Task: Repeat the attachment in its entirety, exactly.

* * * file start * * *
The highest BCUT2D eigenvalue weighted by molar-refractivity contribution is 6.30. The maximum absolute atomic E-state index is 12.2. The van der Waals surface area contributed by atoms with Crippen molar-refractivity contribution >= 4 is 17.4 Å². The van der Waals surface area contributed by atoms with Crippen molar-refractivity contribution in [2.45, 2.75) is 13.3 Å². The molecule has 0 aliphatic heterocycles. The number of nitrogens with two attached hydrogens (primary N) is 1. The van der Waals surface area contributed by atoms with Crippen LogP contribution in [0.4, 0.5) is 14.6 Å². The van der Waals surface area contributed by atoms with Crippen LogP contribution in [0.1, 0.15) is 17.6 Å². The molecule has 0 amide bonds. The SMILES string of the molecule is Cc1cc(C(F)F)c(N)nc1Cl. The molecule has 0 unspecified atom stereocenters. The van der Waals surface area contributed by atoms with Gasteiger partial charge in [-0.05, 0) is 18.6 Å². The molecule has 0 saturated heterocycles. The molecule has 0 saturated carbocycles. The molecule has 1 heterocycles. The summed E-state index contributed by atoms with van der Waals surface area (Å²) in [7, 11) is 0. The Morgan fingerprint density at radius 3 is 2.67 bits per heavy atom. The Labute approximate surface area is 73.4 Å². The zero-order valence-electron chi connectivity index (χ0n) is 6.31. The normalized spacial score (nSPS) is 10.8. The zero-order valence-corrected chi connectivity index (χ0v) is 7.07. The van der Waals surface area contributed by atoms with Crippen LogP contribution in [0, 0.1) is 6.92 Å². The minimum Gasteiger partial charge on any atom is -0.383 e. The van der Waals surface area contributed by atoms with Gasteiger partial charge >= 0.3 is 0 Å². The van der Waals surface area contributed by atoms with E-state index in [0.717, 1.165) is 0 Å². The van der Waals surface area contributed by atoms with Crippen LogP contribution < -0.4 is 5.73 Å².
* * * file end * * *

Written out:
The highest BCUT2D eigenvalue weighted by molar-refractivity contribution is 6.30. The maximum absolute atomic E-state index is 12.2. The van der Waals surface area contributed by atoms with Crippen molar-refractivity contribution >= 4 is 17.4 Å². The van der Waals surface area contributed by atoms with Crippen molar-refractivity contribution in [2.45, 2.75) is 13.3 Å². The molecule has 0 aliphatic heterocycles. The number of nitrogens with two attached hydrogens (primary N) is 1. The van der Waals surface area contributed by atoms with Crippen LogP contribution in [0.4, 0.5) is 14.6 Å². The van der Waals surface area contributed by atoms with Crippen LogP contribution in [0.1, 0.15) is 17.6 Å². The molecule has 0 amide bonds. The SMILES string of the molecule is Cc1cc(C(F)F)c(N)nc1Cl. The molecule has 0 unspecified atom stereocenters. The van der Waals surface area contributed by atoms with Gasteiger partial charge in [-0.05, 0) is 18.6 Å². The molecule has 0 saturated heterocycles. The molecule has 0 saturated carbocycles. The molecule has 1 heterocycles. The summed E-state index contributed by atoms with van der Waals surface area (Å²) in [7, 11) is 0. The Morgan fingerprint density at radius 3 is 2.67 bits per heavy atom. The Labute approximate surface area is 73.4 Å². The zero-order valence-electron chi connectivity index (χ0n) is 6.31. The normalized spacial score (nSPS) is 10.8. The zero-order valence-corrected chi connectivity index (χ0v) is 7.07. The van der Waals surface area contributed by atoms with Crippen LogP contribution in [0, 0.1) is 6.92 Å². The minimum Gasteiger partial charge on any atom is -0.383 e. The van der Waals surface area contributed by atoms with Gasteiger partial charge >= 0.3 is 0 Å². The van der Waals surface area contributed by atoms with E-state index in [0.717, 1.165) is 0 Å². The van der Waals surface area contributed by atoms with Crippen LogP contribution < -0.4 is 5.73 Å².